Looking at it closely, Moton probably got away with a hold. While working the double on McNeill, the offensive tackle’s arm hooked around the back of the defender, helping drive him inside. That’s unfortunate, but you’d still like to see the 330-pound McNeill put up more resistance, regardless of the circumstances.

Some credit goes to Melifonwu, the deep safety, who did a nice job keeping Foreman in front of him and making the open-field stop, albeit 21 yards downfield.

▶ Second quarter, 0:38, 33 yards

Late in the first half, and expecting the Panthers to be throwing to work into field-goal range, the offense took advantage of a light box.

Carolina stretched the defense out with three receivers to the left and one to the right. Respecting the Panthers’ deep threats, the Lions also deployed split safeties to provide additional downfield support.

That left Anzalone as the lone second-level defender in the box, paired with four down linemen who were fanned out wide and concentrated to the left side of the Panthers’ formation.

The decision to run Hubbard right was elementary. The back did a nice job taking the left-side handoff vertically into the line, allowing his blocking to set up, before jump-cutting to the right. Corbett wasn’t able to lock up Anzalone, but the guard got enough of the linebacker to allow Hubbard to blow past, angling toward the sideline and into the secondary, where he was eventually dropped by Joseph.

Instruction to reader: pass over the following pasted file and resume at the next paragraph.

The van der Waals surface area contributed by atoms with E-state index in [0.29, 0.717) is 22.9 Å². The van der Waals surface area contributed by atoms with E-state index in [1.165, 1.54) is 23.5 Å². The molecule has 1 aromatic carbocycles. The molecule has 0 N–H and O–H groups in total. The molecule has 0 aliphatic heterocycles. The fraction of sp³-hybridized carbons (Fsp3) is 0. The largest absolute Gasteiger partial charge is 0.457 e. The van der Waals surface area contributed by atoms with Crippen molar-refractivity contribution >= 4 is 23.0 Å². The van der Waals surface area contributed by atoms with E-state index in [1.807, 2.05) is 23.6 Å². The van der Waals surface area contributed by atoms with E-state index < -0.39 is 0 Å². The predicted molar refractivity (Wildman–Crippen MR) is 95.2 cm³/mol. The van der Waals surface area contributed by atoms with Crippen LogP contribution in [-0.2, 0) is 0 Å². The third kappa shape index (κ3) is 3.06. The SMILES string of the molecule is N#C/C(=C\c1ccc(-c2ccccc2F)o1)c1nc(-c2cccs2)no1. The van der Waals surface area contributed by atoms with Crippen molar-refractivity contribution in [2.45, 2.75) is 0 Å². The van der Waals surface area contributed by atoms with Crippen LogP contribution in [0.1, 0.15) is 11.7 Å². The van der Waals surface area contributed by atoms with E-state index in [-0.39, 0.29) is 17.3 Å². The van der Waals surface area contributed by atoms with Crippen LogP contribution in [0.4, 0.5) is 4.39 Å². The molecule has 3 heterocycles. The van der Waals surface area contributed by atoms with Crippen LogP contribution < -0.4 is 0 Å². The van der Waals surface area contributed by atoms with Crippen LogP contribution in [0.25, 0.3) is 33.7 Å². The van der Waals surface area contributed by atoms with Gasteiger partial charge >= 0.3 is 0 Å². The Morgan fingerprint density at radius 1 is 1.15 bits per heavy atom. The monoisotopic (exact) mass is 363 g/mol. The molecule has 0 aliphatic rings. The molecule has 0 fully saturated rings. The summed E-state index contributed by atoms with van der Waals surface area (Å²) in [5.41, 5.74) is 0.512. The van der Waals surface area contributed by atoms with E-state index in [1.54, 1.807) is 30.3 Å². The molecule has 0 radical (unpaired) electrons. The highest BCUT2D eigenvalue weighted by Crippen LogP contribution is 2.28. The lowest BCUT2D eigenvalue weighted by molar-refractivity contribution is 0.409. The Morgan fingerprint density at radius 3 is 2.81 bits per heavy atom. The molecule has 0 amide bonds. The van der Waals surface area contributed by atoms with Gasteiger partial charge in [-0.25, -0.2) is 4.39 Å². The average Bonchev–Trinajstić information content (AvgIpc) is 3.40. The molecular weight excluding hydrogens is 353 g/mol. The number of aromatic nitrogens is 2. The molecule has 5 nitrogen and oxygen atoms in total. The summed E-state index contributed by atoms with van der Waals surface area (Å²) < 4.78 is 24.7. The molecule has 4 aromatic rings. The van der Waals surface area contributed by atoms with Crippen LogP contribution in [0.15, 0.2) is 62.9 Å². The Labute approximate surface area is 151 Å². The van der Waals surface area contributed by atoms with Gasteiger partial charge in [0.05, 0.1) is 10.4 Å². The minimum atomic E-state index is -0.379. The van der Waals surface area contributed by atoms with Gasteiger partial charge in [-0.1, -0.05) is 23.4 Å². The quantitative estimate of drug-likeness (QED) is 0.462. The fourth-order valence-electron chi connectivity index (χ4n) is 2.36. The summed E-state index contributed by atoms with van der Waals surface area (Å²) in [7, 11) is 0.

Third quarter, 12:46, 15 yards

To start the third, the Panthers went back to a heavy formation, with a sixth offensive lineman and tight end (motioned in pre-snap) off left tackle. The Lions countered with seven in the box, and had good interior gap responsibility on the inside.

Still, Foreman was able to bounce the run around the left edge, where tight end Stephen Sullivan was able to redirect and seal Melifonwu inside. With the safety blocked up, it created more space for Okudah to defend on the edge, so when he slowed his feet to meet Foreman, the cornerback was doomed.

As you might expect, Okudah ended up missing a diving tackle attempt on the 235-pound back, resulting in the 15-yard pickup.

▶ Fourth quarter, 3:41, 28 yards

The Lions were still dreaming of a comeback, despite being down 14 with under four minutes to play, and having just failed to recover an onside kick. Foreman and the Panthers snapped the visitors back to the reality of the afternoon, capping the big day on the ground with another 28-yard romp.

Running a stretch zone to the right, the play’s success benefitted from the Panthers getting away with another hold. Needing to cross the face of McNeill, rookie offensive tackle Ikem Ekwonu got both hands around the top of the defender’s shoulder pads and dragged him to the ground, using McNeill’s forward momentum against him.

That action created the cutback lane for Foreman. Anzalone should have been in position to make a stop in the second level, but showed a lack of awareness, not recognizing the handoff and following Darnold on a potential, play-action rollout to the left.

So, as with most of the long gains on the day, the Panthers’ running back got deep into the teeth of the defense without being touched. A fitting end to a disastrous day.

jdrogers@detroitnews.com

Twitter: @Justin_Rogers